The globe, the map of the world, will never be the same again. Not only because Kalpana Sahni invites you to turn it upside down, or to recognise that the perspective of the cartographer elongates, expands or shrinks zones and regions, but because the journeys she takes you on leave the world of socio-political boundaries and geographical obstacles blurred behind a dizzying network of races, communities, languages, plants, products, foods, and practices that are woven into the dynamic fabric of the lives and histories of human beings.

A tulip field in Noordwijk in the Netherlands. The tulip was originally taken from Central Asia by the Ottomans to Turkey, and from there it travelled to various parts of the world. But today a travel website invites tourists to enjoy Dutch tulips in Kazakhstan.-MICHAEL KOOREN/REUTERS

Everything is on the move, always words, flowers, clothes; even that common staple of our diet, sugar, starts off as shakkar in northern India and returns to us, leaving footprints across the world, as cheenee.

Through all the encounters, power and the instruments of power political, economic, social and administrative emerge as so many attempts to apply the brakes to this process, with consequences that are often amusing but frequently tragic. The colonial experience (for Kalpana Sahni this term would also refer to the relationship of Russia to its satellite states in the erstwhile Soviet Union) and the impact it has had, empirically and theoretically, in devaluing the entire gamut of Arab, Asian and African cultures that embodied centuries of exchange, interaction and cross-pollination is recounted with both directness and humour to devastating effect.

There is irony at work here (Authentiques) and also a refreshing absence of bitterness or rancour, for the author is genuinely cross-cultural in orientation and, given her academic specialisation and an enviably wide exposure to a variety of cultures, delightfully irreverent towards the pulls of competing regional or national loyalties.

Nation states

Familiarity with the methods and consequences of colonial domination could be one of the reasons why Kalpana Sahni identifies the nation, including various democratic and non-democratic governments and organisations, with attempts to conceal cross-cultural influences to the detriment of others. The predator nation states of the 19th and 20th centuries were carriers of ideas of racial purity, superiority and the right to domination over lesser races and cultures.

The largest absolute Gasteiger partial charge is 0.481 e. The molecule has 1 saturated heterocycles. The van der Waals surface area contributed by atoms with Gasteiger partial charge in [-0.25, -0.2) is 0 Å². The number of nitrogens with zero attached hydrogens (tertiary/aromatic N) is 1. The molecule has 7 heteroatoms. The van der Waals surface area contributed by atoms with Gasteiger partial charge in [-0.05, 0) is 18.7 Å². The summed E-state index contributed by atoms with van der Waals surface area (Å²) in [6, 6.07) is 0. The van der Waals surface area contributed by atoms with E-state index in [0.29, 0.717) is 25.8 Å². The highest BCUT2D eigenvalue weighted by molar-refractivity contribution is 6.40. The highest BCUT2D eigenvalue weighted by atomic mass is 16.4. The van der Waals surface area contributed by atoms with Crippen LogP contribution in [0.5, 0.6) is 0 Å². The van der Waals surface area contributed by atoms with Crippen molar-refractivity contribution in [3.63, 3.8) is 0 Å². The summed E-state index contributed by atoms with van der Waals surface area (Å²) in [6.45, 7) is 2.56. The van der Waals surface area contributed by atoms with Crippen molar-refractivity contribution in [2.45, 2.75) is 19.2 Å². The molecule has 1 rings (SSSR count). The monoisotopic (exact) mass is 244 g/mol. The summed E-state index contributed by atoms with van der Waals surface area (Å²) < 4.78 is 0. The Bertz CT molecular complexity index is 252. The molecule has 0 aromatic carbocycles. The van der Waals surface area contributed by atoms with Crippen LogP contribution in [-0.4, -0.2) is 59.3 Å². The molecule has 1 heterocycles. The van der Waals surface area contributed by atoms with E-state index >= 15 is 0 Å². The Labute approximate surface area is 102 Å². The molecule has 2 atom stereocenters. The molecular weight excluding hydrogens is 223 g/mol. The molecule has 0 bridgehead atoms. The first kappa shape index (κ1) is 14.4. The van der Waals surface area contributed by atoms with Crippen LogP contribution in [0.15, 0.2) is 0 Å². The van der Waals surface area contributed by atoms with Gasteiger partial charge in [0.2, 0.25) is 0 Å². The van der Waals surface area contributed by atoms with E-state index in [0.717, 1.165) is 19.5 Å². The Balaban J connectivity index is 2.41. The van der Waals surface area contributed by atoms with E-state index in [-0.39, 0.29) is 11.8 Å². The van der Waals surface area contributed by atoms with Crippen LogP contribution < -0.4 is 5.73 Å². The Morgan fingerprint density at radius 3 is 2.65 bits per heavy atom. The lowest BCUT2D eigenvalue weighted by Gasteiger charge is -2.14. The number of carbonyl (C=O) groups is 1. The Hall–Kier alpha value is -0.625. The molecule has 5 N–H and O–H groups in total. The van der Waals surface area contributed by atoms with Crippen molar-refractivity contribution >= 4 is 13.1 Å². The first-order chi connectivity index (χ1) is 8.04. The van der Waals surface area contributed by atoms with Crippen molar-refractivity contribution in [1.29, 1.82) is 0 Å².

A far cry indeed from the 17th and 18th century conceptions of the nation state as a power above religious bigotry and feudal despotism to articulate and defend the rights and freedoms of individuals irrespective of their social estate, history and contemporary experience nevertheless show that the complex genealogy and class composition of the nation state have shaped and continue to shape our present-day world.

It would be naive to think that Kalpana Sahni's conceptions of multiculturalism and of an ongoing cultural intercourse and exchange are suggestive of an inherent democratisation and flexibility of societal configurations in contrast with oppressive regulation by governments or states. The porous nature of all cultures is obstructed by persistent hindrances. If, as the author informs us, some European states now provide lists of sanitised names that can be given to their newborn citizens, it is worth recalling that even today many communities in India do not allow a woman to touch the plough, ostensibly to protect the community from misfortune but in fact to shore up patriarchy.

The audacity and promise of the famous poster-image of Hindi cinema's leading actor Nargis shouldering a plough in the post-Independence film Mother India has been belied despite constitutional and legal guarantees of gender equality. Clearly, the oppressive nature of discriminatory and hierarchical social practices is too deep and vicious to allow all the bad eggs to be simplistically put in only one basket.

However, what is significant is that this mundane truth does not diminish the strength of Kalpana Sahni's celebration of the ebullience and creativity of human life in negotiating and transforming the obstacles it encounters. With the merest hint of romanticism, the gypsies with their innate love of freedom, nomadic lifestyle and disregard for geographical boundaries remain her iconic symbols of liberty.

The volume contains 15 pictorial plates, which are a welcome addition illustrating some of the ideas and artefacts referred to in the text. Particularly interesting is the picture of the coronation mantle of the Norman King Roger II of Sicily, with its borders embroidered in the Arabic script in praise of the King and giving the date according to the Islamic calendar. From 1220 up to the 18th century, this coronation mantle was worn by 48 Roman emperors and kings.

A personal favourite, however, is a photograph of the author defiantly standing astride the white line dividing India and Pakistan at Wagah. The caption reads: The author at the Wagah border with one leg half an hour behind the other.

Madhu Prasad teaches in the Department of Philosophy at the University of Delhi.